Ryanair agrees to compensate ash-cloud passengers
BUDGET airline Ryanair is today backing down and vowing to comply with European regulations, agreeing to fully compensate passengers caught up in the ash-cloud crisis.
Chief executive Michael OLeary said yesterday they would only reimburse travellers the original price of their air fare and no more.
Backing down the no-frills airline, today said they would comply with the regulations under which EU airlines are required to reimburse the “reasonable receipted expenses of disrupted passengers.”
The change of heart came as hundreds of Britons stranded overseas by the airport shutdown were beginning to arrive back in the UK.
The repatriation efforts were boosted by airlines and airports returning to a near-normal service today and the arrival of a #500 million new cruise ship at the Spanish port of Bilbao where it was picking up hundreds of tourists in a rescue mission.
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Mr O’Leary said today: “The events of the last seven days, under which Europe’s airlines were prevented from flying by the closure of European airspace, highlight how absurd and discriminatory the EU261 regulations are towards Europe’s airlines.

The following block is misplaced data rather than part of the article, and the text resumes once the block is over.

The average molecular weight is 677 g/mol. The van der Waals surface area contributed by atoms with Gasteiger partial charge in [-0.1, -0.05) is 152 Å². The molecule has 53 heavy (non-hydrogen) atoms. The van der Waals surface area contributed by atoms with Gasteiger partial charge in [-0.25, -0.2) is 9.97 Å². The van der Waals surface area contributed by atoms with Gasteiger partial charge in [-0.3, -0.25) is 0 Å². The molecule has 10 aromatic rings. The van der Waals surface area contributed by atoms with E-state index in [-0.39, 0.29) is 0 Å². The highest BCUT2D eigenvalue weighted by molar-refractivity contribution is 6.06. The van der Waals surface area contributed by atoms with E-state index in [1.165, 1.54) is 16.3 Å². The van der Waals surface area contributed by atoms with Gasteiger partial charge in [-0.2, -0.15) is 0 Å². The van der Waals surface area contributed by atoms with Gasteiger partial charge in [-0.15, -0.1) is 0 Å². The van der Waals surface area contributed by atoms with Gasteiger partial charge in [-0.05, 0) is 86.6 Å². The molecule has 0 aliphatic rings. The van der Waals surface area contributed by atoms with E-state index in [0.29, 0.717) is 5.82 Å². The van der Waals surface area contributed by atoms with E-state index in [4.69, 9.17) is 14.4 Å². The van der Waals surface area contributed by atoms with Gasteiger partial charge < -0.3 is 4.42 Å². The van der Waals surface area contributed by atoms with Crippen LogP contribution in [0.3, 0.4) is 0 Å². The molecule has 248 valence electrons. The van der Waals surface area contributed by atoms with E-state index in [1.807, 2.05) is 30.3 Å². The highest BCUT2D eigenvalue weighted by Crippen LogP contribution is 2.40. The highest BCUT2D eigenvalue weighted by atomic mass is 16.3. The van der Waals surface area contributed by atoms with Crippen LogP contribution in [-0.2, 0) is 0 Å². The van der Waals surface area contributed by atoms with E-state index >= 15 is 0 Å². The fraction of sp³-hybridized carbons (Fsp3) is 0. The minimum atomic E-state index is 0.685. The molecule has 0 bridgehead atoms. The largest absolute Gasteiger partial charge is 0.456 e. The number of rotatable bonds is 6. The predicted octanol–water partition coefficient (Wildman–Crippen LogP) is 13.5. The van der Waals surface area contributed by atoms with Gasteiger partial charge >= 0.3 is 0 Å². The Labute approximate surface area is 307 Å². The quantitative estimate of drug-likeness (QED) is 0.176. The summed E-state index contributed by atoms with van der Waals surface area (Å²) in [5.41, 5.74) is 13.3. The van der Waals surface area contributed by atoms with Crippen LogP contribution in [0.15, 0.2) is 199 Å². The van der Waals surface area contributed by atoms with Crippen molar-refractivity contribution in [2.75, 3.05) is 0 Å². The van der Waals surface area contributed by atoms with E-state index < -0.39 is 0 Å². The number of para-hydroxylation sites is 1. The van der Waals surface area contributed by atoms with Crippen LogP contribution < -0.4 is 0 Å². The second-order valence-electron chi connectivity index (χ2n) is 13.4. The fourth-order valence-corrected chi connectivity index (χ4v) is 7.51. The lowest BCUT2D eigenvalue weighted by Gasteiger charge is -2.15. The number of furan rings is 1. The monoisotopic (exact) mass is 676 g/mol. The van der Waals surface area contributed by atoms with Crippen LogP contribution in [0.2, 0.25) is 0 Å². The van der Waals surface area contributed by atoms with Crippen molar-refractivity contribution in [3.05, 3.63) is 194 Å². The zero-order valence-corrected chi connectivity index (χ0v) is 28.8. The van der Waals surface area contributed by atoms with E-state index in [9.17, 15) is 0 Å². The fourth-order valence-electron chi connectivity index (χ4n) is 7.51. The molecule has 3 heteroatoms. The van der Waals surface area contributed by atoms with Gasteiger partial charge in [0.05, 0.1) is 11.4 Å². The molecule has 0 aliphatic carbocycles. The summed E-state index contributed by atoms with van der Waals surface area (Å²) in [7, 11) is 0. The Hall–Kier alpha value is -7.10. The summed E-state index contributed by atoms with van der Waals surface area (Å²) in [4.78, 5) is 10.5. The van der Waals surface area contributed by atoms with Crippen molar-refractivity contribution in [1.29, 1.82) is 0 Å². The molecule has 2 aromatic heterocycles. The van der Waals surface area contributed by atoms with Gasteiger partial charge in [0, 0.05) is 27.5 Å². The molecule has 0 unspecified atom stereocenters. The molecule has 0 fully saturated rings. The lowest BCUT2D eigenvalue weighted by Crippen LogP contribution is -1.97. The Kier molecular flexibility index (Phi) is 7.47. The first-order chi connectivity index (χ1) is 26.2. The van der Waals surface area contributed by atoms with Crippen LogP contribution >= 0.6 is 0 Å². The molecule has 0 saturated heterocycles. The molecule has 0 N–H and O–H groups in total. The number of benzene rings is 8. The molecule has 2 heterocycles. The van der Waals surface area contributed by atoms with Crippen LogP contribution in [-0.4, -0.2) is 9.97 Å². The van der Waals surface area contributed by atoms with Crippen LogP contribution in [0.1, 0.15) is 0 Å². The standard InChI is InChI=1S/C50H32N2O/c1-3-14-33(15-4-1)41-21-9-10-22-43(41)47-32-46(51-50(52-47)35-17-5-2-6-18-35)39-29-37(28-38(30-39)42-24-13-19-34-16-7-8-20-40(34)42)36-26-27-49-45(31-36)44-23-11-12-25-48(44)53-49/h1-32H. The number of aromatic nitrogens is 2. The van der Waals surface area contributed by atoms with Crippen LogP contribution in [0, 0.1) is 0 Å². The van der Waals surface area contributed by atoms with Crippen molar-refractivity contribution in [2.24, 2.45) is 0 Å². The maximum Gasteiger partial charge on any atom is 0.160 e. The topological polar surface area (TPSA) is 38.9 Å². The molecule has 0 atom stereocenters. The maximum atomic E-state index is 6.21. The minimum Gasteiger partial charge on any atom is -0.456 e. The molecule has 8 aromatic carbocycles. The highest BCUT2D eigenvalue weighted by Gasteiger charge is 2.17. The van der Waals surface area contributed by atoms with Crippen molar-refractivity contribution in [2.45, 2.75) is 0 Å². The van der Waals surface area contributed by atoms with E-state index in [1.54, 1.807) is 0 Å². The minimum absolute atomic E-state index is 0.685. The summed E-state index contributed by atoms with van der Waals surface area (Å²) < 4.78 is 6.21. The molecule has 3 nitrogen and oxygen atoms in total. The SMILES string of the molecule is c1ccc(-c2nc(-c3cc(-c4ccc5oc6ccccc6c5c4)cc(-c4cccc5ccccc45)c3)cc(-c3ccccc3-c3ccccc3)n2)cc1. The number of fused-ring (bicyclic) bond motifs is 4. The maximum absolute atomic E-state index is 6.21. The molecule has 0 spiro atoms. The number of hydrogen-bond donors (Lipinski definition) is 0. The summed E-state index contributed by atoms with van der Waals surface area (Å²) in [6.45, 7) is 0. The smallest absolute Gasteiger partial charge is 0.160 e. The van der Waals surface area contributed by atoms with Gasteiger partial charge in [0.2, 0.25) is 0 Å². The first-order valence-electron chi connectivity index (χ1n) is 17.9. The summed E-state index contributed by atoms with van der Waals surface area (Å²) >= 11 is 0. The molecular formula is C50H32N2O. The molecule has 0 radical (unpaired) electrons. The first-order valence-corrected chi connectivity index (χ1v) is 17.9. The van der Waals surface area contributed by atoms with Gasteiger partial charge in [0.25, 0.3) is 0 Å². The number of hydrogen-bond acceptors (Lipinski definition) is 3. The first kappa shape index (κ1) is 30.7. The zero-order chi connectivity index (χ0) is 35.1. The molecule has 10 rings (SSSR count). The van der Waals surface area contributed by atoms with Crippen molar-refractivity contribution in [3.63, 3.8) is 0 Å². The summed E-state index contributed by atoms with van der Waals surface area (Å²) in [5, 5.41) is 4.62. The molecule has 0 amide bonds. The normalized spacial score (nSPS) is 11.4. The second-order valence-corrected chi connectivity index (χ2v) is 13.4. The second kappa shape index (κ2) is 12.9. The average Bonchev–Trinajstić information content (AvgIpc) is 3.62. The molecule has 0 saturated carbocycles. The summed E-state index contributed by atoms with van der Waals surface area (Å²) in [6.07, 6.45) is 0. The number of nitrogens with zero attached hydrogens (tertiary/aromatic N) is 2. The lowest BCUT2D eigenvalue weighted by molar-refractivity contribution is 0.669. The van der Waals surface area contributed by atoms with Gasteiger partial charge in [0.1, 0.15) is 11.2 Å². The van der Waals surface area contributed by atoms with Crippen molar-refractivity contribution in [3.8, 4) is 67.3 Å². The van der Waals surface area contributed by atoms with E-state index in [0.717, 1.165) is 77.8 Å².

“While competitor ferry, coach and train operators are obliged to reimburse passengers reasonable expenses, this reimbursement is limited to the ticket price paid to those operators.
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“Yet the airlines are required by regulation to meet potentially unlimited expenses, in circumstances where there has been a catastrophic closure of European airspace over the past seven days, as EU governments and regulators wrongly applied a blanket ban on flights over European airspace.
He added: “Ryanair has long campaigned for these reimbursements under passenger rights legislation to be limited to the ticket price paid in the same way they are for train, coach and ferry operators.
“We will continue to work through the European Low Fares Airlines Association and other industry bodies to persuade the European Commission and the European Parliament to alter this regulation to put this reasonable limit on these reimbursement claims.”